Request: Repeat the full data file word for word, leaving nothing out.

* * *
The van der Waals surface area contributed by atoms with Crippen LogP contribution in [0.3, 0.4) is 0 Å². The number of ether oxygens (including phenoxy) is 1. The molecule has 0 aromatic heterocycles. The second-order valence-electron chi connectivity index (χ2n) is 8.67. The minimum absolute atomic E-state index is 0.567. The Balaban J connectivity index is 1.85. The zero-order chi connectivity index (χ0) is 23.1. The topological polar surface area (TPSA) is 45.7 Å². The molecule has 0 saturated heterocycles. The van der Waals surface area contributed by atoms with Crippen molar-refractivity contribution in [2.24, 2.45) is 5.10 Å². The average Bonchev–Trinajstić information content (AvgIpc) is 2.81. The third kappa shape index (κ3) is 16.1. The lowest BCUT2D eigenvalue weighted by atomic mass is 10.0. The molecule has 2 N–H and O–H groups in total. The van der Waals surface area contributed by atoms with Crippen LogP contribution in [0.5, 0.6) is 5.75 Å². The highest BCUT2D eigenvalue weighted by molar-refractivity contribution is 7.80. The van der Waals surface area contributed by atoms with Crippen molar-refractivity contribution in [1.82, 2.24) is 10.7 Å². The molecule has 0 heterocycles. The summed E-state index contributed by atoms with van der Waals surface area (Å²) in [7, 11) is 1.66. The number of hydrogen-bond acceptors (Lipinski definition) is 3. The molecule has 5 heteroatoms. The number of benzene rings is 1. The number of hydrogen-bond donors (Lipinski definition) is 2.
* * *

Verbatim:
The van der Waals surface area contributed by atoms with Crippen LogP contribution in [0.3, 0.4) is 0 Å². The number of ether oxygens (including phenoxy) is 1. The molecule has 0 aromatic heterocycles. The second-order valence-electron chi connectivity index (χ2n) is 8.67. The minimum absolute atomic E-state index is 0.567. The Balaban J connectivity index is 1.85. The zero-order chi connectivity index (χ0) is 23.1. The topological polar surface area (TPSA) is 45.7 Å². The molecule has 0 saturated heterocycles. The van der Waals surface area contributed by atoms with Crippen molar-refractivity contribution in [2.24, 2.45) is 5.10 Å². The average Bonchev–Trinajstić information content (AvgIpc) is 2.81. The third kappa shape index (κ3) is 16.1. The lowest BCUT2D eigenvalue weighted by atomic mass is 10.0. The molecule has 2 N–H and O–H groups in total. The van der Waals surface area contributed by atoms with Crippen LogP contribution in [0.5, 0.6) is 5.75 Å². The highest BCUT2D eigenvalue weighted by molar-refractivity contribution is 7.80. The van der Waals surface area contributed by atoms with Crippen molar-refractivity contribution in [1.82, 2.24) is 10.7 Å². The molecule has 0 heterocycles. The summed E-state index contributed by atoms with van der Waals surface area (Å²) in [7, 11) is 1.66. The number of hydrogen-bond acceptors (Lipinski definition) is 3. The molecule has 5 heteroatoms. The number of benzene rings is 1. The number of hydrogen-bond donors (Lipinski definition) is 2.